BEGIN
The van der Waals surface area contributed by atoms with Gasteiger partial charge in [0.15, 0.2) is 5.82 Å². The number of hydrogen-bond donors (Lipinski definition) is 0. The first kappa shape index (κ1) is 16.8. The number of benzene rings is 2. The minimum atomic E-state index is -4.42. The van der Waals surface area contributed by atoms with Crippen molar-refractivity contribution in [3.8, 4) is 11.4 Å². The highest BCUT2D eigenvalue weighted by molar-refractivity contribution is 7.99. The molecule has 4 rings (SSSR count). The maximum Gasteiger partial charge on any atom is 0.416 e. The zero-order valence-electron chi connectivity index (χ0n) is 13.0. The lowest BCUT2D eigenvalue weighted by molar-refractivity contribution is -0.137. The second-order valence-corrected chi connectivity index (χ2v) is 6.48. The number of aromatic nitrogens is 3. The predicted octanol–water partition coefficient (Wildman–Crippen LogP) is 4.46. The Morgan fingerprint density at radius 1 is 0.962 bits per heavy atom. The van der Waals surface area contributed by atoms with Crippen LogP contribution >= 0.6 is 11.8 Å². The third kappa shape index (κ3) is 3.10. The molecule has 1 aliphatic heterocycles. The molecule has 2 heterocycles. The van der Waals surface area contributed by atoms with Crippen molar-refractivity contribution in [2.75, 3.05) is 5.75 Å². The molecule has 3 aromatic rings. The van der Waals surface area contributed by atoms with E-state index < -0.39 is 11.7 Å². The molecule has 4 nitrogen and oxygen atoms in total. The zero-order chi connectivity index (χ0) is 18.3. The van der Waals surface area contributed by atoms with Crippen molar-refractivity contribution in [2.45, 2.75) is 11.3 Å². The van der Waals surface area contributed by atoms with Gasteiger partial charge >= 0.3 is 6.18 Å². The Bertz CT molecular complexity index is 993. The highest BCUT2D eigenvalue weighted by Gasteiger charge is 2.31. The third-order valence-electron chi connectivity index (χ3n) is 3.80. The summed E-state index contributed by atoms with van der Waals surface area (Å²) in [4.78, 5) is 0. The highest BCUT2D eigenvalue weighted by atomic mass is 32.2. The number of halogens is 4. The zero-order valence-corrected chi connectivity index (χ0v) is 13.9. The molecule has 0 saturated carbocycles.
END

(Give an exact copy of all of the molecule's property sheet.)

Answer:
The van der Waals surface area contributed by atoms with Gasteiger partial charge in [0.15, 0.2) is 5.82 Å². The number of hydrogen-bond donors (Lipinski definition) is 0. The first kappa shape index (κ1) is 16.8. The number of benzene rings is 2. The minimum atomic E-state index is -4.42. The van der Waals surface area contributed by atoms with Crippen molar-refractivity contribution in [3.8, 4) is 11.4 Å². The highest BCUT2D eigenvalue weighted by molar-refractivity contribution is 7.99. The molecule has 4 rings (SSSR count). The maximum Gasteiger partial charge on any atom is 0.416 e. The zero-order valence-electron chi connectivity index (χ0n) is 13.0. The lowest BCUT2D eigenvalue weighted by molar-refractivity contribution is -0.137. The second-order valence-corrected chi connectivity index (χ2v) is 6.48. The number of aromatic nitrogens is 3. The predicted octanol–water partition coefficient (Wildman–Crippen LogP) is 4.46. The Morgan fingerprint density at radius 1 is 0.962 bits per heavy atom. The van der Waals surface area contributed by atoms with Crippen LogP contribution >= 0.6 is 11.8 Å². The third kappa shape index (κ3) is 3.10. The molecule has 1 aliphatic heterocycles. The molecule has 2 heterocycles. The van der Waals surface area contributed by atoms with Crippen molar-refractivity contribution in [2.75, 3.05) is 5.75 Å². The molecule has 3 aromatic rings. The van der Waals surface area contributed by atoms with E-state index < -0.39 is 11.7 Å². The molecule has 4 nitrogen and oxygen atoms in total. The zero-order chi connectivity index (χ0) is 18.3. The van der Waals surface area contributed by atoms with Crippen molar-refractivity contribution in [2.45, 2.75) is 11.3 Å². The van der Waals surface area contributed by atoms with Gasteiger partial charge >= 0.3 is 6.18 Å². The Bertz CT molecular complexity index is 993. The highest BCUT2D eigenvalue weighted by Gasteiger charge is 2.31. The third-order valence-electron chi connectivity index (χ3n) is 3.80. The summed E-state index contributed by atoms with van der Waals surface area (Å²) in [4.78, 5) is 0. The highest BCUT2D eigenvalue weighted by atomic mass is 32.2. The number of halogens is 4. The zero-order valence-corrected chi connectivity index (χ0v) is 13.9. The molecule has 0 saturated carbocycles.